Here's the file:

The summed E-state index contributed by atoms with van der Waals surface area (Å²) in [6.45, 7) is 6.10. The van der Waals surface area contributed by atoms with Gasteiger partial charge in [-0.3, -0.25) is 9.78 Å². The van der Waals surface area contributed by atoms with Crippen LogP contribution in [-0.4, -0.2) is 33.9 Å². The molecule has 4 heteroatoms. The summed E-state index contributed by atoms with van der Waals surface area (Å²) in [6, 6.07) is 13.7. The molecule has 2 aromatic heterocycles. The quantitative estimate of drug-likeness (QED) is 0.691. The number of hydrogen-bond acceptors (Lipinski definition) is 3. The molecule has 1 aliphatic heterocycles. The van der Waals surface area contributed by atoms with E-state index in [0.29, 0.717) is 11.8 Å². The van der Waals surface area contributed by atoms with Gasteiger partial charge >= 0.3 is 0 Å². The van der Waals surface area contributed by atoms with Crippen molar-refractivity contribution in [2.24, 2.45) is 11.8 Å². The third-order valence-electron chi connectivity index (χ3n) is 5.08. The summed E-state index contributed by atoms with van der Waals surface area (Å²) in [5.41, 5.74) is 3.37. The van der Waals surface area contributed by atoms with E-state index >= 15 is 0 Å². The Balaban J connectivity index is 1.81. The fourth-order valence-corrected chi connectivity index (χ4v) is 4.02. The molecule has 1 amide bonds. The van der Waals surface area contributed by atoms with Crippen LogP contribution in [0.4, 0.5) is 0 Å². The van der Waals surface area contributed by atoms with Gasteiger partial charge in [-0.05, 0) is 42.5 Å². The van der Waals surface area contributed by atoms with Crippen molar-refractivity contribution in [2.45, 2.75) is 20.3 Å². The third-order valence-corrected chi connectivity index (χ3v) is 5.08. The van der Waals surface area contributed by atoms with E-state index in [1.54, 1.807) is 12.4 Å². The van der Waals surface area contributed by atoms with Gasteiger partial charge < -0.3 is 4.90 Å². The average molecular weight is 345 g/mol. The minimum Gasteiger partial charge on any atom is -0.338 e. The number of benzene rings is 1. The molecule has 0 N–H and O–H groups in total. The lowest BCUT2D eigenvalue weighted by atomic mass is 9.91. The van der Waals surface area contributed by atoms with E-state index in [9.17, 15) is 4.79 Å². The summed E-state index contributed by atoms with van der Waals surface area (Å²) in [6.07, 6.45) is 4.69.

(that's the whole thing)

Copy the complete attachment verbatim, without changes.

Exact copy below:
The summed E-state index contributed by atoms with van der Waals surface area (Å²) in [6.45, 7) is 6.10. The van der Waals surface area contributed by atoms with Gasteiger partial charge in [-0.3, -0.25) is 9.78 Å². The van der Waals surface area contributed by atoms with Crippen LogP contribution in [-0.4, -0.2) is 33.9 Å². The molecule has 4 heteroatoms. The summed E-state index contributed by atoms with van der Waals surface area (Å²) in [6, 6.07) is 13.7. The molecule has 2 aromatic heterocycles. The quantitative estimate of drug-likeness (QED) is 0.691. The number of hydrogen-bond acceptors (Lipinski definition) is 3. The molecule has 1 aliphatic heterocycles. The van der Waals surface area contributed by atoms with E-state index in [0.29, 0.717) is 11.8 Å². The van der Waals surface area contributed by atoms with Gasteiger partial charge >= 0.3 is 0 Å². The van der Waals surface area contributed by atoms with Crippen molar-refractivity contribution in [2.24, 2.45) is 11.8 Å². The third-order valence-electron chi connectivity index (χ3n) is 5.08. The summed E-state index contributed by atoms with van der Waals surface area (Å²) in [5.41, 5.74) is 3.37. The van der Waals surface area contributed by atoms with E-state index >= 15 is 0 Å². The Balaban J connectivity index is 1.81. The fourth-order valence-corrected chi connectivity index (χ4v) is 4.02. The molecule has 1 amide bonds. The van der Waals surface area contributed by atoms with Crippen LogP contribution in [0.4, 0.5) is 0 Å². The van der Waals surface area contributed by atoms with Gasteiger partial charge in [-0.05, 0) is 42.5 Å². The van der Waals surface area contributed by atoms with Crippen molar-refractivity contribution in [2.45, 2.75) is 20.3 Å². The third-order valence-corrected chi connectivity index (χ3v) is 5.08. The van der Waals surface area contributed by atoms with E-state index in [1.54, 1.807) is 12.4 Å². The van der Waals surface area contributed by atoms with Gasteiger partial charge < -0.3 is 4.90 Å². The average molecular weight is 345 g/mol. The minimum Gasteiger partial charge on any atom is -0.338 e. The number of benzene rings is 1. The molecule has 0 N–H and O–H groups in total. The lowest BCUT2D eigenvalue weighted by atomic mass is 9.91. The van der Waals surface area contributed by atoms with E-state index in [9.17, 15) is 4.79 Å². The summed E-state index contributed by atoms with van der Waals surface area (Å²) in [6.07, 6.45) is 4.69.